Moerella spp. with venerid bivalves in infralittoral gravelly sand
SS.SCS.ICS.MoeVen is not listed under any importance categories.
Ecological and functional relationships
The species composition of the biotope may be largely determined by substratum characteristics and hydrodynamics, rather than the interspecific relationships. Environmental conditions allow for a stable, mature and diverse benthic community to develop (Dauvin, 1988).
Suspension feeders are more abundant in coarser sediments, such as this biotope, with the organic content being too low for an abundance of deposit feeders (Nybakken, 1982). Venerid bivalves, particularly Tellina sp. make up the majority of the biomass, along with other robust bivalves such as Dosinia lupinus, Timoclea ovata, Goodallia triangularis, Chamelea gallina andSpisula solida. Other suspension feeders present include the tube building polychaete, Lanice conchilega. Tanaids, Apseudes latreillii, are commonly present in abundance.
Bivalves in this biotope may be subject to predation by starfish (Astropecten sp.), boring gastropods (Polinices sp.) and flatfish (Pleuronectes platessa). Larger, thick shelled venerids are more resistant to predation than the thinner shelled Spisula sp. (Thorson, 1971).
Polychaetes are very numerous in this biotope. Tube building species, Lanice conchilega and Owenia fusiformis, deposit feed on suspended particles trapped by the fluctuations in hydrodynamic regime around their tubes (Fish & Fish, 1996). Scoloplos armiger and Chaetazone setosa are burrowing deposit feeders and Notomastus latericeus is an infaunal detritivore (Fish & Fish, 1996). Glycera sp. are active carnivorous polychaetes which predate upon smaller annelids and amphipods (e.g. Bathyporeia pelagic and Guernea coalita).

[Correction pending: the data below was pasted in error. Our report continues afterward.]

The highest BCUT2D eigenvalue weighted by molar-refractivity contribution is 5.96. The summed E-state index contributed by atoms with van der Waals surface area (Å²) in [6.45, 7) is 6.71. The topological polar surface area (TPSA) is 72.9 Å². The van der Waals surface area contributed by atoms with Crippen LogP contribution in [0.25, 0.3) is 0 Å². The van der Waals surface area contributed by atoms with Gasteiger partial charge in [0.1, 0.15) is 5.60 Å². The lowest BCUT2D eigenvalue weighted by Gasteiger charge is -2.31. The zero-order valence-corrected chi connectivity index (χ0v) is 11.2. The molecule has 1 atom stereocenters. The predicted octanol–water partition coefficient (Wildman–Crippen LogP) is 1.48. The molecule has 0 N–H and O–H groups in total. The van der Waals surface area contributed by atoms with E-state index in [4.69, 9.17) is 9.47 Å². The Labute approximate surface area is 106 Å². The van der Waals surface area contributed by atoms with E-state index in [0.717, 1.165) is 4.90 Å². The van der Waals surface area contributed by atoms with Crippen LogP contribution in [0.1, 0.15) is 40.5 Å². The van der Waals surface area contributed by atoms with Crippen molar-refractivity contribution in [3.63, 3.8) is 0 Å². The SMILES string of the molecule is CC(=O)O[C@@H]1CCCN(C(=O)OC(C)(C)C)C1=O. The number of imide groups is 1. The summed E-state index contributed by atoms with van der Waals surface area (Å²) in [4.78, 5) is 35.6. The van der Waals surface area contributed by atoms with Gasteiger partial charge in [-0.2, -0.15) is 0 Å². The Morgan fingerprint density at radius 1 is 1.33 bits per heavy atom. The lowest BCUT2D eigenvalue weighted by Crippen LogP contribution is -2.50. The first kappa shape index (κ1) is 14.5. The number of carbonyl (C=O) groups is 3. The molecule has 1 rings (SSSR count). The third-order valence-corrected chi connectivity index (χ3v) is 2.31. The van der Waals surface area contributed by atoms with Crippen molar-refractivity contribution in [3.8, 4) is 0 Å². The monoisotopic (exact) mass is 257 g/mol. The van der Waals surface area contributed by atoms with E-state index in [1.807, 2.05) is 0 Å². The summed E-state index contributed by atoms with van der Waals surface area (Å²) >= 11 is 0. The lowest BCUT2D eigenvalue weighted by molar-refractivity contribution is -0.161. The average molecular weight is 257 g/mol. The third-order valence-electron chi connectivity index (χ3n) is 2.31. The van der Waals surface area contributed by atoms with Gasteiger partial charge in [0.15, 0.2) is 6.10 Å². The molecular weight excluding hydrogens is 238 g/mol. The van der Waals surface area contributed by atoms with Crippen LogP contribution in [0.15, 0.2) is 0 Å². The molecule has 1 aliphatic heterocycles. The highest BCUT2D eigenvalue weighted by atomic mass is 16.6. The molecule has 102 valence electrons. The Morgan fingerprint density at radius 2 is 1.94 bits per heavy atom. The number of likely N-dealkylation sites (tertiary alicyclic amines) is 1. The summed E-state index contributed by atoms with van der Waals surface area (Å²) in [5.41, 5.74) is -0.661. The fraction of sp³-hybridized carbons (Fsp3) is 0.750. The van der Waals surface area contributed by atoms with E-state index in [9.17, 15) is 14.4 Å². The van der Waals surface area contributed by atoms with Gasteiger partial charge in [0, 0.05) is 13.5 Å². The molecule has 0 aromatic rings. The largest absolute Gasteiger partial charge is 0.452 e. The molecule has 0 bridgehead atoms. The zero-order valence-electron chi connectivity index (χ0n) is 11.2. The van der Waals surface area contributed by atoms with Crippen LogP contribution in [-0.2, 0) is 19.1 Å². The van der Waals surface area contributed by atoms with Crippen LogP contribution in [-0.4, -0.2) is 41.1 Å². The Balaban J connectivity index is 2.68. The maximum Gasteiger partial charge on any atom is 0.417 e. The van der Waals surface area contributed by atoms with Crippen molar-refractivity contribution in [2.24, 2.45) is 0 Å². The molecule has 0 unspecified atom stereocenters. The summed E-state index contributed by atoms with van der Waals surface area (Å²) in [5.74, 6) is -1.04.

Seasonal and longer term change
Temporal changes are likely to occur in the community due to seasonal recruitment processes. There is a seasonal variation in planktonic production in surface waters which probably affects the food supply of the benthos in the biotope. Increased production by phytoplankton in spring and summer due to increased temperatures and irradiance is followed by phytoplankton sedimenting events which are correlated with seasonal variations in the organic content of benthic sediments (Thouzeau et al., 1996). These variations directly influence the food supply of the deposit feeders and suspension feeders in the biotope.
Habitat structure and complexity
The biotope consists of coarse, gravelly, mixed sediment with very little structural complexity. The species composition of the biotope is likely to vary according to the composition of the substratum. Deposit feeders, such as infaunal annelids and echinoderms, Echinocyamus pusillus
, are likely to be more abundant where fine sediment exists in the interstitial areas surrounding the gravel and coarse sand.
Tube building polychaetes such as Lanice conchilega
, Owenia fusiformis
and Spiophanes bombyx
stabilize the sediment and provide additional structural complexity.
Some structural complexity is provided by the burrows of infauna although these are generally simple. Most species living within the sediment are limited to the area above the anoxic layer, the depth of which will vary depending on sediment particle size and organic content. However, the presence of burrows allows a larger surface area of sediment to become oxygenated, and thus enhances the survival of a considerable variety of small species (Pearson & Rosenberg, 1978).